Eligibility for Cambridge’s Adjustment places was based on meeting three out of five ‘contextual flags’Louis Ashworth

67 students from disadvantaged backgrounds who marginally missed out on an offer in January have been accepted to Cambridge during UCAS Adjustment this year, in the first time that Cambridge has participated in the scheme.

71 students who opted into the Adjustment process were offered places and 67 accepted, including 17 medics. All are from disadvantaged backgrounds and had previously been interviewed at Cambridge. They all met the conditions of their conditional-firm offer and exceeded their offer in at least one A level grade.

Eligibility for Cambridge’s Adjustment places was based on meeting three out of five ‘contextual flags’ including: having a home postcode falling under government measures of deprivation, attending a school with low progression to higher education and to Cambridge, attending a state comprehensive, and being in local authority care.

UCAS Adjustment allows students who exceed the conditions of their conditional-firm offer to inquire about studying at another university without immediately foregoing their original offer. In Cambridge’s initial announcement of their participation in Adjustment in March, the University said they expected that up to 100 students could be offered a place.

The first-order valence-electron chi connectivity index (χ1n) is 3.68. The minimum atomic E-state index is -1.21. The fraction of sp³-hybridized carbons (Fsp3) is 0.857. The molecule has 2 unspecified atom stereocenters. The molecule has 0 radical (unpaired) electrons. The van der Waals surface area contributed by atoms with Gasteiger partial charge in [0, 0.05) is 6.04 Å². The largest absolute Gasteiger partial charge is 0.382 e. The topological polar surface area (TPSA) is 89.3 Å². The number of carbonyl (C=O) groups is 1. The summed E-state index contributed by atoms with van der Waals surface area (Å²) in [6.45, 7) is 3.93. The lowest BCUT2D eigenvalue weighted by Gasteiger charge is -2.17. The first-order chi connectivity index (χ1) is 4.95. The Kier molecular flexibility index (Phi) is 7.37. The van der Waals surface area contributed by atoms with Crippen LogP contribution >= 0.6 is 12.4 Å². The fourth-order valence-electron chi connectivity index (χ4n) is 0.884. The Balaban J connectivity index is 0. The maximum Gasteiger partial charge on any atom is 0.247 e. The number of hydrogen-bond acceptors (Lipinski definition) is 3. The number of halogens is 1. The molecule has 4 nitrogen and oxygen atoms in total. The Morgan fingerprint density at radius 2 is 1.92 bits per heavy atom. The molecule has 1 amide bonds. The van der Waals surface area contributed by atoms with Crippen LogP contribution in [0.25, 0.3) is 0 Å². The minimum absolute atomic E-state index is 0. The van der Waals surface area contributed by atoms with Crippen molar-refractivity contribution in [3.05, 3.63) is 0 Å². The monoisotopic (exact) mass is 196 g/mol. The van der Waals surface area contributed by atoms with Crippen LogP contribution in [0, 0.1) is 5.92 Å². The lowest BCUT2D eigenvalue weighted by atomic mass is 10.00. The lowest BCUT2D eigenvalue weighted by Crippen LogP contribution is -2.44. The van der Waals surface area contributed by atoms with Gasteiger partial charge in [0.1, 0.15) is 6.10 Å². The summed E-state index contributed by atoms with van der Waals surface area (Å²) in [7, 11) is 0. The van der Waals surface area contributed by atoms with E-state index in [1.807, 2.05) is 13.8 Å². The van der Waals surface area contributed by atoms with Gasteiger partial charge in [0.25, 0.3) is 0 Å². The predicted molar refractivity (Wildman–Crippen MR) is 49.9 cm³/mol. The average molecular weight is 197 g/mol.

Cambridge’s historic participation in Adjustment forms part of its efforts, along with its planned foundational year and bridging programmes, to widen participation amid long-standing criticism. Varsity analysis revealed that between 2006 and 2017, more than 1,140 UK schools saw no offers from Oxbridge despite their students having applied, and nearly half of acceptances to Oxbridge were to students from the top 3.5% of schools.


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Eligible students registered their interest on A level results day, then received a call-back from the Cambridge Admissions Office to explain the process. Directors of Studies released application outcomes on Thursday evening.

There was no further interview required for the Adjustment offer, and subject changes were not allowed. Applications were considered by all colleges instead of only the one they had applied to.

Director of Admissions Dr Sam Lucy remarked: “We are delighted to have been able to offer so many [students] a place at Cambridge in the pilot year of Adjustment and hope that more disadvantaged students will make an application to Cambridge in future years with the knowledge that this route will also be available to them.”

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